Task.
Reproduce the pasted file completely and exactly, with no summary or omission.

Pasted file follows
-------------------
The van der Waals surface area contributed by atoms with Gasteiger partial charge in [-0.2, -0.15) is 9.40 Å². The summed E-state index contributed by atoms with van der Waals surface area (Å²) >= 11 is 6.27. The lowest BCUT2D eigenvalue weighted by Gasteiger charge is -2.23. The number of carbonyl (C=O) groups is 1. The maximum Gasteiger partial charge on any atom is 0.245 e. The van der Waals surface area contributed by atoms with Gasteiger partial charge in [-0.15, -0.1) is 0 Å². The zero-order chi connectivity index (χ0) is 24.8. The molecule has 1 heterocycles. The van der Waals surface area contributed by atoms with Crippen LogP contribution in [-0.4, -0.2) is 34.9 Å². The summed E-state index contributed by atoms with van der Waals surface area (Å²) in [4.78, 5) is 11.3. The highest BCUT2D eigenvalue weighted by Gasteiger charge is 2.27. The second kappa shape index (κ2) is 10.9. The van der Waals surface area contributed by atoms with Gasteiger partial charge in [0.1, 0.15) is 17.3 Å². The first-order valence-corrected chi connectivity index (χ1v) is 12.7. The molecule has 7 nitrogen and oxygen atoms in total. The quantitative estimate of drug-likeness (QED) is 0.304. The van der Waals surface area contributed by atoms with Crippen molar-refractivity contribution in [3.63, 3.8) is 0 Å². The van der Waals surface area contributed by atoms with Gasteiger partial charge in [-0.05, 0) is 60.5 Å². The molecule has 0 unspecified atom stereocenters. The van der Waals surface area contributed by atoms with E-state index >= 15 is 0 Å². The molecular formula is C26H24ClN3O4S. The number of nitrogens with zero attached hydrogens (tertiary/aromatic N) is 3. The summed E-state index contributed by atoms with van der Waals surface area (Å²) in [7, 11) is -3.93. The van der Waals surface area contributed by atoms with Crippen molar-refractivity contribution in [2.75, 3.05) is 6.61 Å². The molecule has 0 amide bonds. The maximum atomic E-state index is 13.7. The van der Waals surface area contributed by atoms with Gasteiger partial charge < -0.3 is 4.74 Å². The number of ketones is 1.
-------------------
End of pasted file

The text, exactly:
The van der Waals surface area contributed by atoms with Gasteiger partial charge in [-0.2, -0.15) is 9.40 Å². The summed E-state index contributed by atoms with van der Waals surface area (Å²) >= 11 is 6.27. The lowest BCUT2D eigenvalue weighted by Gasteiger charge is -2.23. The number of carbonyl (C=O) groups is 1. The maximum Gasteiger partial charge on any atom is 0.245 e. The van der Waals surface area contributed by atoms with Gasteiger partial charge in [-0.15, -0.1) is 0 Å². The zero-order chi connectivity index (χ0) is 24.8. The molecule has 1 heterocycles. The van der Waals surface area contributed by atoms with Crippen LogP contribution in [-0.4, -0.2) is 34.9 Å². The summed E-state index contributed by atoms with van der Waals surface area (Å²) in [4.78, 5) is 11.3. The highest BCUT2D eigenvalue weighted by Gasteiger charge is 2.27. The second kappa shape index (κ2) is 10.9. The van der Waals surface area contributed by atoms with Gasteiger partial charge in [0.1, 0.15) is 17.3 Å². The first-order valence-corrected chi connectivity index (χ1v) is 12.7. The molecule has 7 nitrogen and oxygen atoms in total. The quantitative estimate of drug-likeness (QED) is 0.304. The van der Waals surface area contributed by atoms with Crippen molar-refractivity contribution in [3.63, 3.8) is 0 Å². The van der Waals surface area contributed by atoms with Gasteiger partial charge in [-0.05, 0) is 60.5 Å². The molecule has 0 unspecified atom stereocenters. The van der Waals surface area contributed by atoms with E-state index >= 15 is 0 Å². The molecular formula is C26H24ClN3O4S. The number of nitrogens with zero attached hydrogens (tertiary/aromatic N) is 3. The summed E-state index contributed by atoms with van der Waals surface area (Å²) in [7, 11) is -3.93. The van der Waals surface area contributed by atoms with Crippen molar-refractivity contribution in [2.75, 3.05) is 6.61 Å². The molecule has 0 amide bonds. The maximum atomic E-state index is 13.7. The van der Waals surface area contributed by atoms with Gasteiger partial charge < -0.3 is 4.74 Å². The number of ketones is 1.